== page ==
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Posted at: Oct 5, 2019, 12:44 AM; last updated: Oct 5, 2019, 12:44 AM (IST)

Don’t be scarred for life

Dr Vikas Sharma

Skin wounds are something that we’ve all had to deal with at some point in life. We have all experienced wounds that vary from tiny nicks to large cuts and gashes that need to be stitched.

One of the most dreaded wounds can be a facial scar, whether small or big. Although scars are a natural part of the skin’s healing process, these can cause pain, inconvenience and make affected person self-consciousness.

Many problems like acne, surgical procedures, sports injuries and viral infections such as chicken pox, herpes, etc. can lead to permanent facial scarring.

When you injure your skin, your body naturally repairs the damage. How the body repairs this damage depends on how deeply the injury has penetrated your skin. To repair damage that goes deeper than the first layer, the body makes a tissue that’s thicker than normal skin. When injury/cut affects the deeper layers of the skin, cells make collagen to repair the wound. Because the body makes this collagen rather quickly, it’s thicker and less flexible than the rest of the skin. This thicker, less flexible tissue is a scar.

Scars come in many shapes and sizes and can happen due to many factors.

Cause (accident, acne, burn, surgery, etc.).

Wound (size and how deeply the wound has penetrated the skin).

Body part (where the wound is located on skin).

Care (When and how the wound has been treated).

Knowledge of wound care is, thus, necessary to minimise the chances of wound turning into a scar. Scars are fibrous tissues that replace normal skin after an injury or inflammation. A scar is also formed by collagen tissue, the tissue that provides structural support to skin. But in a scar, the alignment of collagen fibres is different than the normal tissue. This scar tissue alignment is usually of inferior functional quality. For example, scars on the facial skin are less resistant to ultraviolet radiation and sweat glands and hair follicles do not grow back within scar tissue.

In severe cases, facial scars can even limit a person’s mobility. The extent of scarring is based on the severity of the original skin lesions, the delay in treating the skin disorder and also on inter-play of hormones and genes.

Prevention and precautions

You can’t completely prevent scarring but some steps can minimise your chance of developing scars.

  • How your skin heals after an injury depends on how you treat and give aftercare to a wound. With right care, it’s possible to minimise the resultant scarring. Sometimes, one can even completely prevent a scar from forming. 
  • Treat facial skin disorder as soon as it develops. An early diagnosis and specific treatment is of paramount importance to prevent or minimise any scar.
  • Reduce Inflammation.  Your goal should always be to reduce inflammation and avoid doing anything that will further irritate your skin. Any kind of scrubbing and harsh skin-care products should be avoided.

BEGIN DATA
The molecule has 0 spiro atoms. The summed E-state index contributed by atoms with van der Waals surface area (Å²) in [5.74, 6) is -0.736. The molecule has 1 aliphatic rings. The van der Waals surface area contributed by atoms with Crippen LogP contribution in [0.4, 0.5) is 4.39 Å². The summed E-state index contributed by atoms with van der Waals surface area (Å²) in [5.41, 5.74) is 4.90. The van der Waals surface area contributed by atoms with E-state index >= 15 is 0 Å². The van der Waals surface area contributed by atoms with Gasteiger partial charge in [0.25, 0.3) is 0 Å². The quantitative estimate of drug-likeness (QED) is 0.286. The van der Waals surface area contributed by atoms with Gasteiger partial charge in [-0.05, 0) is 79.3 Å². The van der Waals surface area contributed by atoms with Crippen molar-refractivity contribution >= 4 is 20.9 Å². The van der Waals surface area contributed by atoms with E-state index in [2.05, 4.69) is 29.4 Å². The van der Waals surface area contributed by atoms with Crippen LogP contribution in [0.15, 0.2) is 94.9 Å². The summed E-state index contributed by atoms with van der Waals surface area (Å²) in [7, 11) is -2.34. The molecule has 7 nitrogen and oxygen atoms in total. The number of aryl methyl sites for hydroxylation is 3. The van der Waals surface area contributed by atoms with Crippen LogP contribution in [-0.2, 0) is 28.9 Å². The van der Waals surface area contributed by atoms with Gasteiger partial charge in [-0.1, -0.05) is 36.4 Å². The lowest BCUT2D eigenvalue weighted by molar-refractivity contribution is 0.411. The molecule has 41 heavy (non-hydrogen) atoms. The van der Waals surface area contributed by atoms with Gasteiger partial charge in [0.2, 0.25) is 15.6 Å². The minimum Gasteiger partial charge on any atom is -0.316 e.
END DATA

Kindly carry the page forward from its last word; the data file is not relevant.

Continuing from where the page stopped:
• Don’t squeeze, pop, or pick at skin lesions. Doing so can force debris deeper into the skin layer and worsen inflammation.
  • Don’t pick at scabs. Picking at scabs should strictly be avoided. A scab is the skin’s natural “bandage” which protects the wound as it heals. Picking a scab off a wound before it is ready prolongs the healing process and increases chances of scarring.
  • Know if you are prone to scarring. Some people are more prone to scarring while others may be healed after a severe facial skin disorder without a scar in sight. If you are prone to scarring, an early and specific treatment is of utmost importance.
  • While smaller lesions can still scar the skin, it’s the big ones that usually do the damage. Because these extend deeper into the skin, deep cysts or nodules are more likely to destroy skin tissue and leave scars. Self-medication, over-the-counter products or home remedies may not be of much help.
Erasing the scars

  • Fortunately, most scars are treatable. The type of scar treatment will depend on the cause of the scar.
  • After analysing the type of skin scar and the phototype of the facial skin, the treatment for facial scars can be decided.
  • The various treatment options include surgical scar revision, laser scar reduction, Intralesional injections, pressure therapy, injectable collagen, fat transplant, multi-needle radiofrequency, fillers and silicone gel are among the many choices for facial scar management. A technique called punch technique can be used to remove deepest and unsightly acne pits.
  • Laser scar reduction air another option that offers a non-invasive solution that uses fractional laser technology to deliver rapid, reliable scar reduction with minimum risk and pain and minimal downtime. Raised and reddened scars can be treated using a pulsed dye laser, while acne scars are best treated using fractional laser skin resurfacing. 
— The writer is a dermatologist, National Skin Hospital, Mansa Devi Complex, Panchkula.

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